Here is why the original Volkswagen Beetle hatchback, officially called the Volkswagen Type 1, floats on water.
Known as Ijapa in Nigeria, original Beetle was a unibody car built on a steel bottom that leaves nothing exposed beneath it.
Theoretically, original Beetle should float on water as it was well put together and practically airtight.
Several print and TV ads of the 1960s and 1970s depicted the airtight and floating capabilities of the Volkswagen Beetle.
Austrian-born automotive engineer and founder of the Porsche AG, Ferdinand Porsche (3 September 1875 – 30 January 1951), is best known for creating the original Volkswagen Beetle hatchback.
The need for a people’s car (Volkswagen in German) was formulated by the leader of Nazi Germany, Adolf Hitler, who wanted a cheap, simple car to be mass-produced for his country’s new road network.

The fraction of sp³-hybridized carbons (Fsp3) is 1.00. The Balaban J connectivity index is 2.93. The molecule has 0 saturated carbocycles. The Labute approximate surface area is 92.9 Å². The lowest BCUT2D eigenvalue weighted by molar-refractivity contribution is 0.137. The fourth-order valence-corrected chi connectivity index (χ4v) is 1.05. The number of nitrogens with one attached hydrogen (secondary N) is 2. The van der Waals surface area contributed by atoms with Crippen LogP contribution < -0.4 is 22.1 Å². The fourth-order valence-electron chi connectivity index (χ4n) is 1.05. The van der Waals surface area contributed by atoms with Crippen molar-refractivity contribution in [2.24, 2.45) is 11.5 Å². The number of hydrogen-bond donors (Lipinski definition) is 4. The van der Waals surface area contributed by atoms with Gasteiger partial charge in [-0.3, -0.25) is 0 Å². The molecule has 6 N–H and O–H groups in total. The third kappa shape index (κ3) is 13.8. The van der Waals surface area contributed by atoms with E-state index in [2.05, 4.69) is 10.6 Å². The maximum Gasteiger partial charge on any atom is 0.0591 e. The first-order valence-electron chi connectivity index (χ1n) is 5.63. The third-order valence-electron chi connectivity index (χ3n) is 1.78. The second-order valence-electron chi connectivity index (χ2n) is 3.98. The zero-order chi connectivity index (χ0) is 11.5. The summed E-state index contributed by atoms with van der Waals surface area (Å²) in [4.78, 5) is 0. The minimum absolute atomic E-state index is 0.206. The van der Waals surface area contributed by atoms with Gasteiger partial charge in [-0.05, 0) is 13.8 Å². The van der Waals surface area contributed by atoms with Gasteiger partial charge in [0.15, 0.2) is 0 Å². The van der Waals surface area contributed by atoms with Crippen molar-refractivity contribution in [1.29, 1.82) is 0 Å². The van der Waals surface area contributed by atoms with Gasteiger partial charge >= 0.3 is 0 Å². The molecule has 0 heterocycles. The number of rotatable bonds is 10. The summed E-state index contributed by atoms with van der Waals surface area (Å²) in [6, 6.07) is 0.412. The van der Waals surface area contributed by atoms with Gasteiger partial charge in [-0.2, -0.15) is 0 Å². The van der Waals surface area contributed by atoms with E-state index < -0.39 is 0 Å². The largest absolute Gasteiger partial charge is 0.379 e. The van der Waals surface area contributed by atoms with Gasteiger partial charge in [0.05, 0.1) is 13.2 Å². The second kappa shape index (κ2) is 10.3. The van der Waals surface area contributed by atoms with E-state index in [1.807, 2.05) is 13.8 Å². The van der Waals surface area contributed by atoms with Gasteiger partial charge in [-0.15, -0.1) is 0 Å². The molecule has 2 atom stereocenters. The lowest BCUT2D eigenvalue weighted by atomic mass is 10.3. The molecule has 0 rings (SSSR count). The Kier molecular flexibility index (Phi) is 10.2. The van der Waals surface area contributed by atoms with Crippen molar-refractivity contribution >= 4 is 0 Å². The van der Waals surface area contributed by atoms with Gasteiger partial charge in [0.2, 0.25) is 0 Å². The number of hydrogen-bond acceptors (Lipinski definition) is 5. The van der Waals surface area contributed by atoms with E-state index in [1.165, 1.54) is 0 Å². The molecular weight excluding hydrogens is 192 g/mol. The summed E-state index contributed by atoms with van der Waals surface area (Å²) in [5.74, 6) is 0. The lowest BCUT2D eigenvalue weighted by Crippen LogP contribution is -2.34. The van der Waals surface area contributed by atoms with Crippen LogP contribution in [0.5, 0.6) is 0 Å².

The original Volkswagen Beetle, officially called the Volkswagen Type 1, is a two-door economy car with distinctive rounded rear-end. It is easily one of the most recognizable cars in the history of automobiles.
Popularly known as Ijapa (Tortoise) in Nigeria, the original Volkswagen Beetle, was a unibody car built on a “steel bottom, leaving nothing exposed beneath it”.
Theoretically, the original Volkswagen Beetle should float on water or flooded rain water as it was well put together and practically airtight.
One of several print and TV ads of the 1960s and 1970s depicted the airtight and floating capabilities of the Volkswagen Beetle in the short clip below.
In all, 21,529,464 units of the original Volkswagen Beetle were built, of which 330,251 Cabriolet – making it the longest-running and most-manufactured car of a single platform ever made.
The iconic two-door, rear-engine economy car was a favourite amongst the average middle class Nigerian citizenry due to its efficiency and affordability. It was one of several iconic cars that ruled the Nigerian highways in the 70s and 80s.